When we think about hip openers in yoga, we often think about a folded Eka Pada Rajakapotasana (half pigeon pose) to stretch some of the hip rotators, but don't forget that the hips do more than just rotate!
Yoga with weights?! Really?!? I know some people are really opposed to yoga with weights. I admit that there was a time that I felt the same way, but if you think about it, weights are only props. Just like we use mats, blocks, straps, bolsters, walls, chairs and blankets, we can use weights to get the most out of our practices when appropriate. The purpose of asana practice is to balance and hone the physical body to be a channel to connect to our mental and spiritual bodies, and weights when used correctly can definitely align with that purpose. With that said, here is a short video of a great utthita trikonasana (triangle pose) flow using weights to help build strong stable shoulders.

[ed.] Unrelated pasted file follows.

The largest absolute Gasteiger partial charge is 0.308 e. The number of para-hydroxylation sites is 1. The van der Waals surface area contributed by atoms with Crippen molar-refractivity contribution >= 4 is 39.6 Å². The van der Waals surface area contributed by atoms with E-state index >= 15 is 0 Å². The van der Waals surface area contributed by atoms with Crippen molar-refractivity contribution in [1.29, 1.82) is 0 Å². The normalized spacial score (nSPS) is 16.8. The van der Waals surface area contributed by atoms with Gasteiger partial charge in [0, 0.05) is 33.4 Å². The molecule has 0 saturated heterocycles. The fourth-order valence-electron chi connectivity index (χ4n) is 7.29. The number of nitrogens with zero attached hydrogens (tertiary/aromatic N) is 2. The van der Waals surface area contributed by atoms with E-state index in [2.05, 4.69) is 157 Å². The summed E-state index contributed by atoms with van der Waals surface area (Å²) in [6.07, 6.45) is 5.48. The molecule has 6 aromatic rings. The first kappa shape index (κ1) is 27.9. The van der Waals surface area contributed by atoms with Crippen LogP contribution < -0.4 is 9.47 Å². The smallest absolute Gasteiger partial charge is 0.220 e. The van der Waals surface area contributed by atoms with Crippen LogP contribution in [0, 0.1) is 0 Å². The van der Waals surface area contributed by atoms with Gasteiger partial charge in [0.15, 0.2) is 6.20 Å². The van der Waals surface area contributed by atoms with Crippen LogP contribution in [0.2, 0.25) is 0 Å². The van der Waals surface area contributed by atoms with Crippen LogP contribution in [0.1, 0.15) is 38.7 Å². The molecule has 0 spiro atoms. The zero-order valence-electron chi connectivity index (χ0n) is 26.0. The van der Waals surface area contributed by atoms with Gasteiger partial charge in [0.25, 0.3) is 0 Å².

I recently received an email from a yoga teacher buddy asking how many vertebrae we have in our spines, specifically how many cervical vertebrae. "Is it 7 or 8?" This may clear things up.
Here's a video of one of my favorite yoga transitions to increase shoulder mobility and stability all in one shot. Check out the video below.
What are we stretching with a pigeon leg or a figure 4 position? You may think of it as the front leg in half pigeon pose. My friend Hana calls the leg position a 7. Anatomically, it is hip flexion, abduction and external rotation. Whatever you call it, taking a look at the functional anatomy will help us determine what is happening in our pigeon-legged poses.
I created YogiDoc for doctors, experts and experienced yogis to share anatomy knowledge, tips and guides to help yogis and yoginis foster their practices, teaching and health.
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